Mystery of the Incarnation

Mystery of the Incarnation

He became human so that we might share in his divinity

The Mystery of the Incarnation is the Mystery the Human Person Transformed in Christ

The Franciscan theological instinct finds in the Incarnation a rich resource for a faithful reflection on the mystery of the human person before God and the world. For St. Francis, the incarnation expressed the profound humility of God and affirmed the holiness of all reality. God among us as a human being in Jesus Christ filled Francis with awe. His love of poverty as a relational reality emerges from his wonderment at the love God shows us by sharing his divine life with us in the incarnation. In the mystery of God made human in Christ, Francis intuits both the absolute poverty of the human person in isolation from God, and the abundant richness given to it in its consecration in holiness by Christ in the incarnation.

The mystery of the incarnation is called a mystery because it’s full meaning cannot be completely understood by the intellect; it must be absorbed into the heart and expressed by our lives for it to be truly understood. Our living into the mystery of God become human in Christ reveals the deeper relational significance of the incarnation for our understanding of the human person. The incarnation is the beautiful mystery of our God sharing fully in our human life and experience. That God chose to enter completely into our humanity and into the human condition speaks to us about both the nature of God and of the human person.

While it is true that God became human to save humanity from sin and eternal death, this is but one dimension of the mystery of the incarnation. Our theology, and hence our spirituality, tends so often to reduce the total mystery of the Christ-event to the final acts of Christ’s life – his death and resurrection. However, the salvation of the human person, and indeed of all creation, begins at the incarnation, in the ontological reality of God entering into the world, into history, and into the human condition. Salvation is first encountered in the very fact of the coming into being of Jesus Christ, God incarnate. And the reality of salvation begins to unfold in the existential reality of Christ’s life: his attitudes and relationships, his teaching and ministry, and the values he embodies in all this. Christ’s suffering, death, and resurrection occur within and as a consequence of his life-praxis.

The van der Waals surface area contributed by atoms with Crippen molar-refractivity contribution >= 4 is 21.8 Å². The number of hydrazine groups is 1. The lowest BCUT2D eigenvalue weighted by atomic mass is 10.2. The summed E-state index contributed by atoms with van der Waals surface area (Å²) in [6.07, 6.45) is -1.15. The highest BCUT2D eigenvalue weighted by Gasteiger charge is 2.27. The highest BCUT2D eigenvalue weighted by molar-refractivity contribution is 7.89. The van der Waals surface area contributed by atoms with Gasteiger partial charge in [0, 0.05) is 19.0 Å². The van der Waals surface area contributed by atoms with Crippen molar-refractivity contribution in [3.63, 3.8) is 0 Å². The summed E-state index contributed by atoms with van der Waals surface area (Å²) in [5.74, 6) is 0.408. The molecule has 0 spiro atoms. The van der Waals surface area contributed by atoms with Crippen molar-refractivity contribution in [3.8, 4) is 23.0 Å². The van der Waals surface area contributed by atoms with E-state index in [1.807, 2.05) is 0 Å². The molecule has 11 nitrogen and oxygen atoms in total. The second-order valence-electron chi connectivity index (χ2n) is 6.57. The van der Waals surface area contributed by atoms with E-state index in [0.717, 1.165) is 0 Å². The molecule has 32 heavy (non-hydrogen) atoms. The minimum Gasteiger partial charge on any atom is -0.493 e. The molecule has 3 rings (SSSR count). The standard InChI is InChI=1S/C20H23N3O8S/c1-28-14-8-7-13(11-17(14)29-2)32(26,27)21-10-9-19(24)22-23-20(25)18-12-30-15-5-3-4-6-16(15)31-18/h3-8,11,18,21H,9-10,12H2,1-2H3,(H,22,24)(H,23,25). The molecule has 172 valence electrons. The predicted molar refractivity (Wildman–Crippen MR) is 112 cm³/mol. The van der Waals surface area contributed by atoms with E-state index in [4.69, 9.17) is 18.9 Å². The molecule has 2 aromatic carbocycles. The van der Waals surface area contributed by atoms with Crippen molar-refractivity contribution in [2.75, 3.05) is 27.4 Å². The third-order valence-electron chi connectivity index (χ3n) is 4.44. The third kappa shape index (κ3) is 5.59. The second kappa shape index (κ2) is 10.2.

This understanding opens us up to another dimension of the mystery of the Word made flesh, that in the incarnation God became human in Christ to show us how to be human. By becoming one with us through becoming one of us, God is saying “let me show you how to be human, how to be this wonderful and beautiful being that I have created in my image and likeness.” Our lives are filled with questions to which we have no final answers. These are questions about who we are, the meaning of it all, the immense suffering in the world, and so on. The increasing complexity of our social and technical life coupled with the diversity of competing worldviews confuse us and fill us with anxiety. The scale of suffering and injustice in our world both sadden us and confront us with our own helplessness to do anything meaningful to alleviate these evils. Our relationships are so often filled with tension and conflict. We yearn for excitement, we long for love and we seek meaning in our experiences. And, at depth, we seek an all-embracing and meaning-giving transcendence to fulfil the relentless yearnings in our hearts. How we go about meeting these needs, while bringing joy into our lives, so often also brings pain and sadness into our lives and that of others. In other words, we find it very difficult to simply be human.